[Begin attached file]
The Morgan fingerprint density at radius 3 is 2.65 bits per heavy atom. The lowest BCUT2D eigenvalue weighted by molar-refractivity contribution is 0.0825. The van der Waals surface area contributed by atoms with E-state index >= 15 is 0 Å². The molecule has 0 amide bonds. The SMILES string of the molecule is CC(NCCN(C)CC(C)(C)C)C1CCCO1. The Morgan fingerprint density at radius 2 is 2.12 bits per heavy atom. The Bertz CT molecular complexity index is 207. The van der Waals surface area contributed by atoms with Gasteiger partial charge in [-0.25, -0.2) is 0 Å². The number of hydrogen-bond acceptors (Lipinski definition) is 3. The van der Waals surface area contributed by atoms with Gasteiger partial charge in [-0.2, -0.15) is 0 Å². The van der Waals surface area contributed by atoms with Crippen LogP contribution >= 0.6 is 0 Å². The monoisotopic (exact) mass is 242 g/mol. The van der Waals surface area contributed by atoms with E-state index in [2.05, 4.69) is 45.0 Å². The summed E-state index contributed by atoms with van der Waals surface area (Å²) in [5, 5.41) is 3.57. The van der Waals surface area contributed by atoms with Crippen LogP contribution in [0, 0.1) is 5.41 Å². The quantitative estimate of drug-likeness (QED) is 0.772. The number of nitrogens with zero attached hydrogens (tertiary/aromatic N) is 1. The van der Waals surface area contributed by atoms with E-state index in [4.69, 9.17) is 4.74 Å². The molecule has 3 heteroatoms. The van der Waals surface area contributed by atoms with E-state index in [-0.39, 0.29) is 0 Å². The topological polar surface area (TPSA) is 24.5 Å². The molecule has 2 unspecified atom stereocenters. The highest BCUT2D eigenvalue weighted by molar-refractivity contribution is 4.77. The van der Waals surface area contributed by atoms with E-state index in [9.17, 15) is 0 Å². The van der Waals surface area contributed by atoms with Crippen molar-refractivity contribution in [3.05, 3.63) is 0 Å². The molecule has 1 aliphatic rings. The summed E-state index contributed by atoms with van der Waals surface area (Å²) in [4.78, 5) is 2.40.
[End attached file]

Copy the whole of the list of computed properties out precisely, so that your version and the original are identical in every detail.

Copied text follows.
The Morgan fingerprint density at radius 3 is 2.65 bits per heavy atom. The lowest BCUT2D eigenvalue weighted by molar-refractivity contribution is 0.0825. The van der Waals surface area contributed by atoms with E-state index >= 15 is 0 Å². The molecule has 0 amide bonds. The SMILES string of the molecule is CC(NCCN(C)CC(C)(C)C)C1CCCO1. The Morgan fingerprint density at radius 2 is 2.12 bits per heavy atom. The Bertz CT molecular complexity index is 207. The van der Waals surface area contributed by atoms with Gasteiger partial charge in [-0.25, -0.2) is 0 Å². The number of hydrogen-bond acceptors (Lipinski definition) is 3. The van der Waals surface area contributed by atoms with Gasteiger partial charge in [-0.2, -0.15) is 0 Å². The van der Waals surface area contributed by atoms with Crippen LogP contribution >= 0.6 is 0 Å². The monoisotopic (exact) mass is 242 g/mol. The van der Waals surface area contributed by atoms with E-state index in [2.05, 4.69) is 45.0 Å². The summed E-state index contributed by atoms with van der Waals surface area (Å²) in [5, 5.41) is 3.57. The van der Waals surface area contributed by atoms with Crippen LogP contribution in [0, 0.1) is 5.41 Å². The quantitative estimate of drug-likeness (QED) is 0.772. The number of nitrogens with zero attached hydrogens (tertiary/aromatic N) is 1. The van der Waals surface area contributed by atoms with E-state index in [4.69, 9.17) is 4.74 Å². The molecule has 3 heteroatoms. The van der Waals surface area contributed by atoms with E-state index in [-0.39, 0.29) is 0 Å². The topological polar surface area (TPSA) is 24.5 Å². The molecule has 2 unspecified atom stereocenters. The highest BCUT2D eigenvalue weighted by molar-refractivity contribution is 4.77. The van der Waals surface area contributed by atoms with E-state index in [9.17, 15) is 0 Å². The van der Waals surface area contributed by atoms with Crippen molar-refractivity contribution in [3.05, 3.63) is 0 Å². The molecule has 1 aliphatic rings. The summed E-state index contributed by atoms with van der Waals surface area (Å²) in [4.78, 5) is 2.40.